GPS Mouse - GP-808G Hookup Guide
The GPS Mouse is a combination GPS and compass in a self contained module perfect for UAV and autonomous vehicle enthusiasts. The GP-808G housed inside is a highly sensitive GPS module that can accurately provide position, velocity, and time readings. This module is highly accurate, easy to use, requires almost no set-up time, and is very easy to embed into your projects!
This 72-channel GPS receiver, that supports a standard NMEA-0183 and uBlox 8 protocol, has low power consumption of 40mA @ 3.3V-5.0V, GPS/QZSS/GLONASS support, and -167dBm tracking sensitivity. The GP-808G has been terminated with two JST connectors (one 4-pin and one 2-pin) and includes their mating counterparts. The GPS Mouse has been a popular go-to GPS option for many of the entrants in our annual Autonomous Vehicle Competition (AVC) with great results!
To follow along with this guide all you need is an Arduino compatible microcontroller, such as an Arduino Uno or SparkFun Redboard, a breadboard, and some jumper wires. This example uses a SparkFun RedBoard.
If you have never worked with GPS before, have a look at our GPS Basics tutorial.
December 14, 2012
Let’s go over the GPS Mouse in detail.
Inside the enclosure, you’ll find a normal looking GPS module with a few extra bits. On the underside, you’ll find a backup battery for warm and hot starts as well as the onboard QMC-5883 Magnetometer.
The pin out for the GPS connectors are as follows:
GPS pin diagram via the GP-808G datasheet.
The I2C lines are for factory programming of the module. No register data is available in the device’s datasheet. All communication with the device in this guide occurs over serial.
This GPS module is designed for pro makers who wish to have a GPS module attach to their custom PCB or hand-built prototype. However, you can easily connect the GPS unit to a breadboard with the included connectors and wire it up to a microcontroller of your choice. For a secure connection, you can also solder the wires to a custom PCB.
To connect the module to a breadboard, insert the 4-pin and 2-pin female JST connectors.
Connect the GPS male JST connectors into the female connectors. You can now wire the GPS Mouse to the microcontroller using jumper wires.
For a more robust connection, you can also snip the JST connectors off and solder the bare wire ends to straight male headers or any other connector of your choosing.
The connections from the GPS Mouse to the SparkFun RedBoard used for this example are as follows:
|GPS Mouse Pin||SparkFun RedBoard Pin|
|TX (White)||Digital Pin 4|
|RX (Green)||Digital Pin 3|
|GND (Black)||Ground (GND)|
|VCC (Red)||Power (5V)|
Now that we have everything connected, lets get started with some code. Before we start writing code though, we do need to install a library to parse the GPS messages. If you haven’t downloaded Arduino libraries before or you just need a quick refresh, check out our tutorial on installing Arduino libraries. The library we need is called TinyGPSPlus from Mikal Hart. You can download and install the library from the link below.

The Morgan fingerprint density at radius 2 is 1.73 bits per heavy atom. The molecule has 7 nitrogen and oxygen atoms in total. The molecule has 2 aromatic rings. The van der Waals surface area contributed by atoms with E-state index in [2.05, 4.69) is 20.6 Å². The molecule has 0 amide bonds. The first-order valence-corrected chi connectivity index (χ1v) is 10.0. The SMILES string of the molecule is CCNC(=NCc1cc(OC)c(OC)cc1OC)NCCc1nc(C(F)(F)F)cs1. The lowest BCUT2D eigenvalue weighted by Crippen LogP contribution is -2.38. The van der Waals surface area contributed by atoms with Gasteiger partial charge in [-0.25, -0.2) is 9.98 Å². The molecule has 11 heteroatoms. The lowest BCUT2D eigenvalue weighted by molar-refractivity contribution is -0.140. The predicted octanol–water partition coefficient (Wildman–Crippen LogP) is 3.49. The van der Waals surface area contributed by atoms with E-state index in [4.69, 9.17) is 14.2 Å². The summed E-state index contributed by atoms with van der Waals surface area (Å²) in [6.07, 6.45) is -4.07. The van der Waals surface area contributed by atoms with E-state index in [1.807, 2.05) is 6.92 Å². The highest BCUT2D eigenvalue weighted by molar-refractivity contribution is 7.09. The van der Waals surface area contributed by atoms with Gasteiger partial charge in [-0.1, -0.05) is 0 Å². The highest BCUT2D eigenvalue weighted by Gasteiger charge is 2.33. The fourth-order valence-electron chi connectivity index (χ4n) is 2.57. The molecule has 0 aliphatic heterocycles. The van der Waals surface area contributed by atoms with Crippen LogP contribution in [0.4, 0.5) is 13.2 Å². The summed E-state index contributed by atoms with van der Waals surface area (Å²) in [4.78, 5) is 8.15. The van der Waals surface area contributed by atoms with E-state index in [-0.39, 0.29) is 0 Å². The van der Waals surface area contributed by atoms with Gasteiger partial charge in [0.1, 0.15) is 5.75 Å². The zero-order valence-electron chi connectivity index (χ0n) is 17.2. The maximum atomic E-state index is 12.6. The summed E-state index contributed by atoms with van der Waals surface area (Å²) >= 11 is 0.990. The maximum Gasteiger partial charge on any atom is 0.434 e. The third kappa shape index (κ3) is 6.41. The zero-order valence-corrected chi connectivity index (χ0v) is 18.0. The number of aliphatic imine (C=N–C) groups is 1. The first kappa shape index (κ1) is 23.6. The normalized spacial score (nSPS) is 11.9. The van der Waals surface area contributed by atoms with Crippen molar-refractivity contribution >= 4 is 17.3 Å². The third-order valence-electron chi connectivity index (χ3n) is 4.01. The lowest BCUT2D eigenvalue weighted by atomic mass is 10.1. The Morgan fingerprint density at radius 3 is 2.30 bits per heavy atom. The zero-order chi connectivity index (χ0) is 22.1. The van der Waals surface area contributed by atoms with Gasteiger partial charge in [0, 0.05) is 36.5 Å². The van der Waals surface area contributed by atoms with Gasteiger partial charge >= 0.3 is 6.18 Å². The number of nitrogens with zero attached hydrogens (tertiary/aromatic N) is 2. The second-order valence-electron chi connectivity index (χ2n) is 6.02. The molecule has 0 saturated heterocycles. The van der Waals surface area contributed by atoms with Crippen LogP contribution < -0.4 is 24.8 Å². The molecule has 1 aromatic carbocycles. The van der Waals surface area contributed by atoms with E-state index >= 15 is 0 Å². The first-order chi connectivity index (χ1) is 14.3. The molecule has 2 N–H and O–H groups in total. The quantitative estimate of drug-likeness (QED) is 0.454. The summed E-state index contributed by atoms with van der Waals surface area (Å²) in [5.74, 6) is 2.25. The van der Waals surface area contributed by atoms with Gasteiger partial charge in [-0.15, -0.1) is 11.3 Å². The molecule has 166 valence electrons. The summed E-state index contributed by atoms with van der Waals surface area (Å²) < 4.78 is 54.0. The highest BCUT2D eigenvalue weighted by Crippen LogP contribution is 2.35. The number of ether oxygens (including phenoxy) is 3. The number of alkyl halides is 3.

Now that we have the library installed, let’s look at the code. In Arduino, open the example sketch by clicking File -> Examples -> TinyGPSPlus-version -> DeviceExample.
In the example, you will need to change one line of code. Change the variable
GPSBaud to 9600 with the following line:
language:c static const uint32_t GPSBaud = 9600;
The rest of the example sketch should work as is. Upload the sketch to your Arduino board. Once uploaded, open the Serial Monitor set to 115200 baud. You should see GPS serial data streaming by. If the location says INVALID, wait several minutes for the GPS unit to get a lock. If you do not see GPS data after several minutes, see the troubleshooting section below.
Note: While the GPS uses 9600 baud on the software serial pins, the serial UART for the serial monitor is set to 115200 baud.
If you’re testing your GPS inside, make sure you’re next to a window. One of the problems with GPS is that radio waves have a difficult time passing through roofs and ceilings. So the closer the GPS is to being outside, the better. If you still aren’t reading from enough satellites to get a position fix, try pointing the GPS antenna in a different direction.
If you see this message print to the Serial Monitor:
No GPS detected: check wiring.do just that. Check your wiring and make sure that you have the correct pins connected to the GPS connector.
If you place the GPS mouse in a dark room, you will be able to see the onboard GPS LEDs blinking inside the enclosure. If you see a green LED, that means the GPS unit is getting power. If you see a blinking blue LED, the GPS unit has a lock. If you see the blinking blue LED and aren’t getting any serial data printed to the Serial Terminal, check your wiring and check that you have the correct pins defined at the top of your code.
Resources and Going Further
For more information about the GPS Mouse, check out the links below:
Now that you’ve got the GPS Mouse up and running, what project are you going to use it for? Need a little inspiration? Check out some of these tutorials!